What does everyone else think about these advances made by HBO and Apple? What do you think are the potential future effects on television and streaming culture, now with this corporate partnership?



Deadline Apologized For The Diversity Article, So Everything Is Fine Now

You can read snippets and commentary from the AV Club here.

Or you can read the whole thing.

Either way, the question is, would they have cared if there wasn't a public outcry about the article? Or would they have just continued to think it was okay to say that actors of color are stealing roles from white actors that they don't deserve? My guess is, the problem would have never occurred to them.

Joshua Alston for the AV Club's analysis of the situation seems to back up this idea:
"Hollywood has a nepotistic, network-driven culture that incubates, then normalizes deeply entrenched discriminatory attitudes against performers of color... Andreeva’s story isn’t really a case of tone-deafness in that it accurately captures the tone of Hollywood; it merely exposed that tone, to which Deadline’s editors have become accustomed, to the mortified public-at-large."
I actually worked in TV casting for a number of years, and the general public would be disgusted with how we talked about people. As a requirement of the job, we completely reduced casting candidates to things like their race, weight, and gender. It was gross, and I'll be happy to never return to that world. Unfortunately, that world doesn't appear to be going anywhere. It's things like this that make me question - is this really the world I want to work in?

Monday, March 30, 2015

The real MarchMadness: Where are the girls?


As a female athlete, this issue has frustrated me my entire life. Where are women's sports on TV?

Growing up I wondered where the Michael Jordan or Derek Jeters (or fill in the blank of several hundred other male sports stars) were for female athletes... and sadly, you could count them on one hand (Mia Hamm, The Williams twins and more recently gymnasts Shawn Johnson and Gaby Douglas). But all of those names rose at a time when they were at their highest level of competition on a worldwide stage. Not March madness. Not even a regular match.

Would anyone even know that both the mens and women's tournaments run at the same time? No.  Could you watch a women's game easily if you wanted to? No.
What are we suggesting here?

GIRLS WENT THERE (without saying so)

I've been following Girls since it started in 2012. When I first watched it, I loved it for its quirk, its explication on the twenty something period of uncertainty, its comedy and at many moments, the relationships these girls have. And as a writer, there have been some episodes that really inspire (such as the Pilot, the finale of Season Two "Together, the "Beach House" episode of s03 and much of season four). I won't deny the lack of diversity in Girls as a whole, and see that Lena Dunham as a creator has backed herself into a redundant hole.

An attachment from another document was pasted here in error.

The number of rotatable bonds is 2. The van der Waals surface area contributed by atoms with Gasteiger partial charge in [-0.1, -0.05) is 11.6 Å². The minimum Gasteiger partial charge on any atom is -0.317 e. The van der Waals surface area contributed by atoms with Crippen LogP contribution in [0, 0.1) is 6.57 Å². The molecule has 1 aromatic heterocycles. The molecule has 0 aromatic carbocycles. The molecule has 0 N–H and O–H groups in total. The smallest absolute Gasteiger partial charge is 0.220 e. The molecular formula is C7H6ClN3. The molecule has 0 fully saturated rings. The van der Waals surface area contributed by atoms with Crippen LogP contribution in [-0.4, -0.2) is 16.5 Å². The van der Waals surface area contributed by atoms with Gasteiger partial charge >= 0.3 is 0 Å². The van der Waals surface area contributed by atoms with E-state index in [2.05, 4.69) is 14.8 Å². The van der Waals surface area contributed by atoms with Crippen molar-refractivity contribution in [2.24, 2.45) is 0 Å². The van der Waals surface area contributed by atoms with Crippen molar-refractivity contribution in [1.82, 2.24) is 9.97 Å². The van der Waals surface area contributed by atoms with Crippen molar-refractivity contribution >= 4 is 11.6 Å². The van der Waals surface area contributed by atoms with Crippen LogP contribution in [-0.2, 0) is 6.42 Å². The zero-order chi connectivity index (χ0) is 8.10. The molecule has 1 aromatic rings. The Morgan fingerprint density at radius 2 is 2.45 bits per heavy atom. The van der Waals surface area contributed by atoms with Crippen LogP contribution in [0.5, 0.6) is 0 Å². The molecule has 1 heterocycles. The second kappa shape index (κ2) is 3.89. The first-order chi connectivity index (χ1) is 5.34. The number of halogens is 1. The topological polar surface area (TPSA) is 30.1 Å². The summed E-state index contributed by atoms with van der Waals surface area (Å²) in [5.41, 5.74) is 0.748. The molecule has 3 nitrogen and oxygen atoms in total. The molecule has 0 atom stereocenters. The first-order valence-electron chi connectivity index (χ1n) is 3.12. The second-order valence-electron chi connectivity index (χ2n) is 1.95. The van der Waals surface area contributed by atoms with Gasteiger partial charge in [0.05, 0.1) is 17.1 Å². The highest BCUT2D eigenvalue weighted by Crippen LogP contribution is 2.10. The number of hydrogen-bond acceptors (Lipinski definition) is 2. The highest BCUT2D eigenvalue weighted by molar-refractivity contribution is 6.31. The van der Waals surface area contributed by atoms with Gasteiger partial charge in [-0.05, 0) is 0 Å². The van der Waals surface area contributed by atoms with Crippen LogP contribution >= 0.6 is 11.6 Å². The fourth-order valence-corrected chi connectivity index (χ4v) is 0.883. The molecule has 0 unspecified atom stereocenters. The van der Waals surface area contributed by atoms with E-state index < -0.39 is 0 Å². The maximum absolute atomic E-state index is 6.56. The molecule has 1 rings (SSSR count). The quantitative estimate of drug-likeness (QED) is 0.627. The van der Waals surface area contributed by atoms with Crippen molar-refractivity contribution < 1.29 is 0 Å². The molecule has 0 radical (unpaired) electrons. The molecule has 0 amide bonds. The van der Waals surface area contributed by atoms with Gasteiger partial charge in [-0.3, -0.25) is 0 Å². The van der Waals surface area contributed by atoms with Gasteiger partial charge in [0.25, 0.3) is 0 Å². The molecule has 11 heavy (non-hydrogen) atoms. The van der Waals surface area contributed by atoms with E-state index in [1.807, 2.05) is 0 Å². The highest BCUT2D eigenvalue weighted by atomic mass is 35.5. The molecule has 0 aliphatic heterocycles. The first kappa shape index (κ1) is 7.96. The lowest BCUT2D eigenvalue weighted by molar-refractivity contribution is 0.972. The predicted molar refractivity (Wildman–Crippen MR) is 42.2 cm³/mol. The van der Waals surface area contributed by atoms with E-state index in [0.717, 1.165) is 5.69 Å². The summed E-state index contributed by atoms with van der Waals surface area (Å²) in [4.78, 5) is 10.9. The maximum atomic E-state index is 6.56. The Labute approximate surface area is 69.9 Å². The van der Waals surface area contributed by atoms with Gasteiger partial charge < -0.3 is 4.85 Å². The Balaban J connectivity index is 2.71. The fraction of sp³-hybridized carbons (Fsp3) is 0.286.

But that's not why I'm writing this. I'm writing this because in season four, episode 6, "Close Up" Girls surprised me. They talked about abortion in a way I haven't seen on television thus far. It wasn't an after school special kind of episode, nor was it patronizing or stigmatizing.
Mimi Rose, Adam's new girlfriend, stood by her choice to have one. It was dramatized wonderfully without feeling like an artificial plot device to force a discussion or raise eyebrows. From a writing standpoint, it was well incorporated into Mimi's character arc, and in a larger sense, resonated with the choices (or lack thereof) the other girls were making in their own lives.
Here is a little blurb about it:


Here comes my oxymoron: it was noticeably seamless. Which leads me to question, is this seamlessness simply because it was on HBO which allows more content freedom?

Core Response #5: What's more (post)feminist than The Bachelor?

Core Response #5: What's more (post)feminist than The Bachelor?
~Bobby Sevenich

Before reading McRobbie, Banet-Weiser, and Butler's articles exploring the ambiguities, complications, and debates surrounding postfeminism, I assumed the term referred to an imagined state in which feminist ideals were deemed antiquated or non-applicable. In this case, I equated the prefix "post" with the notion that the significance of the base word is no longer reflective of current ideologies. That is not to say that "feminism" was misguided or wrong, but rather that our society's preoccupations have shifted or transcended beyond what the term "feminism" encompasses—not that I believe this is true. Banet-Weiser deftly articulates the problematic nature of postfeminism and corroborates the pitfalls of my reductive understanding: "The danger, of course, in labeling something as "post" is that this prefix implies that whatever it modifies is somehow over" (Banet-Weiser, 214). Jess Butler nicely examines the current culture through the lens of the postfeminist ideology. She extends upon Banet-Weiser's examination and asserts that postfeminism "is not (just) a resentful retaliation of against earlier generations of feminist, or is it (just) an empty celebration an empty celebration of feminine consumption" (Butler, 44) and observes that postfeminist—while linear, backlash, and sex-positive (43)—also privileges white middle-class heterosexual individuals and relationships and reproduces inequalities of race gender, and sexuality.